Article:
Fighting cybercrimeOver the years we have seen an escalating number of spear-phishing attacks. Part of the increase may actually be due to increased reporting, however, I suspect that even in the criminal world there is a sense of fashion and easy money is quite fashionable.
The problem with phishing attacks is that technology is not well suited to combat them. Once the attack succeeds, anti-virus can block a malicious program – if the attacker wasn't sophisticated enough to make sure he knew what AV solution was in use and that he had something it wouldn't detect. Once an attack has succeeded, intrusion detection systems can help mitigate the damage by alerting IT to suspicious activity. Good network segmentation and access control can help mitigate damages. However, in the case of spear-phishing, sometimes the victim has legitimate access.
If you are going to effectively fight this prevalent form of cybercrime, you are going to have to have an educated workforce. Since most colleges don't teach social engineering defense skills, it falls on the savvy employer to provide education for their employees.
I have long advocated phishing your own employees. I do not mean you should gather passwords and more, but, rather, collect just enough information to know who the victim is and then help them with education. You can have an email with a link to a website that asks for a username and password. There doesn't need to be any code behind the field for the password, so that information would not be gathered.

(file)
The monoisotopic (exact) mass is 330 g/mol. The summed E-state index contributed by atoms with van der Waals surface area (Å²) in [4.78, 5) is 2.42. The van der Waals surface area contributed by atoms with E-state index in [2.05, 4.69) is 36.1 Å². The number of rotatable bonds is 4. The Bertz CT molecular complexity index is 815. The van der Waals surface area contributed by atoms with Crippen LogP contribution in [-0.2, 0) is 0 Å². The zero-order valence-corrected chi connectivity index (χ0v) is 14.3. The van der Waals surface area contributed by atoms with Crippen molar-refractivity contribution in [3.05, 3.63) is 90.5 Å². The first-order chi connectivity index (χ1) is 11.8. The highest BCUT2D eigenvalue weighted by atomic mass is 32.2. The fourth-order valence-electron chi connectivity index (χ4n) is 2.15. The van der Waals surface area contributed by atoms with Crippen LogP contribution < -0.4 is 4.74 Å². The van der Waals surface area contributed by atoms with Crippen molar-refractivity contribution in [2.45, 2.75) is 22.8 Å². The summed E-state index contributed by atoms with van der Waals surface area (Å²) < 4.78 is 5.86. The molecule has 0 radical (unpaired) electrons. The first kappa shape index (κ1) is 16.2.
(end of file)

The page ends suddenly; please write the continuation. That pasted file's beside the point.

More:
The next step is approaching the employee from a caring and nurturing perspective. The idea is not to humiliate the employee, which can be a tall order for the IT professional who was just asked, “Which is the any key?,” but resist the temptation. You want to let the employee know that not only do you want to help them protect corporate assets, but you want to help them protect their own email, Facebook, and bank accounts as well.
Do not call them stupid. It's all about fostering education to combat cybercrime. Remember, the enemy is not the uninformed employee, that employee is just a tool that the real enemy uses. Decrease the effectiveness of the tool for the cybercriminal and you have a safer environment.
One final thought: Most people who fell for viruses like Loveletter, or fell for a phishing attack that compromised their email or other accounts, have actually learned and are far more resilient than they were before. If you don't educate your employees, a cybercriminal will gleefully do so for you – at your expense.